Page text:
One of the Telluride’s most admirable qualities is its smoothness. Everything about it is just smooth and easy. It rides smoothly, steers smoothly — everything about it is smooth and easy. This makes for especially nice road trips, and, coming from a 23-year-old Land Cruiser, the Telluride positively floats in our eyes.



Three things I don’t like about our Kia Telluride


Fuel economy


One thing we’ve been not just surprised by, but shocked by, is the Telluride’s fuel economy. It’s bad. Around town, we average around 14 mpg. That’s Land Cruiser, Ford Raptor fuel economy, and at least with those vehicles, you’re getting a lot of power. Here, you’re only making 291 horsepower which … doesn’t seem like it should be putting itself in the mid-teens for fuel economy. I can’t make sense of how horrible the city fuel economy is, but thankfully the rest of the car is so good, I’m willing to (mostly) overlook it.


However, on road trips, fuel economy is markedly improved. On our last trip to California, we averaged just over 25 mpg — not bad for a fully loaded SUV with four people in tow.

Power


Another aspect of the Telluride that I just don’t love is the power. Call me spoiled, but the 291 horsepower, 262 pound-feet of torque 3.8-liter V6 just doesn’t cut it for me. It’s adequate, but not enjoyable, especially at 4,300 feet elevation. I’m always having to dig for power, and when it finally comes on, the transmission doesn’t know what to do with it. We live in a fairly hilly area of Utah, and the Telluride can be a bit of a chore as we trek around town.


It’s too bad Kia didn’t make the Stinger’s twin-turbo V6 that produces 368 horsepower and 376 pound-feet of torque available here, as it would certainly liven up the Telluride's lethargic personality. I would happily pay $3,000 - $4,000 more on the MSRP for an upgraded Stinger engine option.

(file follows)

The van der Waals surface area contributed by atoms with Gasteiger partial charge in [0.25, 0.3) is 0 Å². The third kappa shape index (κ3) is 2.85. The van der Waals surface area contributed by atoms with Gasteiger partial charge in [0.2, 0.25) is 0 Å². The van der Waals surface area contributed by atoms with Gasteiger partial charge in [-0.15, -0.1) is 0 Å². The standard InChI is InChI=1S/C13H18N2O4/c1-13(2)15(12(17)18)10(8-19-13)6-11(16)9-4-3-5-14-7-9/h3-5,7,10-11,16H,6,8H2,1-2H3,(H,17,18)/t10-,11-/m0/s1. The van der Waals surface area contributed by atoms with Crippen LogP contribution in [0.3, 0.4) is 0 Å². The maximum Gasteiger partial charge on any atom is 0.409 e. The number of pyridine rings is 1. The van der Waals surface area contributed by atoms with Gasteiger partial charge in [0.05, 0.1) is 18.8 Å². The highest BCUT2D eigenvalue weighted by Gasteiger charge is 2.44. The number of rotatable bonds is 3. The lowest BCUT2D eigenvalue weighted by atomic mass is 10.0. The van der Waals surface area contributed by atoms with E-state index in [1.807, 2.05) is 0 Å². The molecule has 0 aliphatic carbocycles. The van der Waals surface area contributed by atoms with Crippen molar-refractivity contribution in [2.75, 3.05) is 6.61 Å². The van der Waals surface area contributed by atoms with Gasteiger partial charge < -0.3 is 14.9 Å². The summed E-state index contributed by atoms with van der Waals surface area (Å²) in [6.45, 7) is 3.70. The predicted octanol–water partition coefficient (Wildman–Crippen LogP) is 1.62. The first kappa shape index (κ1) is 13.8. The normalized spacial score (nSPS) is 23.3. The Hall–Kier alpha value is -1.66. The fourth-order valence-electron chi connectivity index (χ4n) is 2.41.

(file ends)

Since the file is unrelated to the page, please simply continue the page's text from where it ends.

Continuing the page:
Front seats

After two 14-hour road trips, I can tell you that the front seats in the Telluride are not great. After just a few hours, my lower back was sore, no matter how much I adjusted the seat. The side bolsters are fine, but the lower cushion is especially unsupportive. If Kia could steal the Genesis GV70 seats and put them in here, that would do wonders, but as it stands, these are very much middle of the pack front seats.



Six-month ownership verdict


After six months, nearly 6,500 miles, two 1,900-mile road trips, and dozens of trips to Costco, carpooling, and soccer games, the Telluride has proven itself worthy of the hype and praise it has received. It’s not perfect, but the Kia Telluride is an astoundingly good value and a supremely stylish and luxurious place to spend time. I definitely recommend it as a family hauler. In fact, I think you’d be hard-pressed to find a better family hauler for the price.

If only it had more power and better front seats.

About the author: Having owned everything from a DeLorean to an E46 BMW M3 and a Toyota Land Cruiser, Jason Bell is a lifelong car enthusiast who loves sharing his passions as a teacher, writer, speaker, and social media manager. Contact him at jasonbellcars@gmail.com for comments/questions, or just to say "hi."

The views and opinions expressed here are my own and may not align with the founders of Everyday Driver.